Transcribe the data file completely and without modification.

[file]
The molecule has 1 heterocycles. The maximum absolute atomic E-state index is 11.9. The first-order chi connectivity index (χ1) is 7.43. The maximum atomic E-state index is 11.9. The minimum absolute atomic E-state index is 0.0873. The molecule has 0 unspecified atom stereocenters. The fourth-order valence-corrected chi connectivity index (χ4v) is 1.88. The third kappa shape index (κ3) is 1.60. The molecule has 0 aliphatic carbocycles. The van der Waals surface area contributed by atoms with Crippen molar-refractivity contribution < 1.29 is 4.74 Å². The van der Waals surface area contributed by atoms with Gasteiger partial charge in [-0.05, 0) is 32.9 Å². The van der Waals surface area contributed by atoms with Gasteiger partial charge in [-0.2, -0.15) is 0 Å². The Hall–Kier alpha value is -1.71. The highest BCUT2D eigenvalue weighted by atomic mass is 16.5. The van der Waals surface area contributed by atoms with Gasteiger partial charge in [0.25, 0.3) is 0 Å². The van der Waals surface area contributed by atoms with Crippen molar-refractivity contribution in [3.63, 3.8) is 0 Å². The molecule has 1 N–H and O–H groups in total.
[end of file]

The molecule has 1 heterocycles. The maximum absolute atomic E-state index is 11.9. The first-order chi connectivity index (χ1) is 7.43. The maximum atomic E-state index is 11.9. The minimum absolute atomic E-state index is 0.0873. The molecule has 0 unspecified atom stereocenters. The fourth-order valence-corrected chi connectivity index (χ4v) is 1.88. The third kappa shape index (κ3) is 1.60. The molecule has 0 aliphatic carbocycles. The van der Waals surface area contributed by atoms with Crippen molar-refractivity contribution < 1.29 is 4.74 Å². The van der Waals surface area contributed by atoms with Gasteiger partial charge in [-0.05, 0) is 32.9 Å². The van der Waals surface area contributed by atoms with Gasteiger partial charge in [-0.2, -0.15) is 0 Å². The Hall–Kier alpha value is -1.71. The highest BCUT2D eigenvalue weighted by atomic mass is 16.5. The van der Waals surface area contributed by atoms with Gasteiger partial charge in [0.25, 0.3) is 0 Å². The van der Waals surface area contributed by atoms with Crippen molar-refractivity contribution in [3.63, 3.8) is 0 Å². The molecule has 1 N–H and O–H groups in total.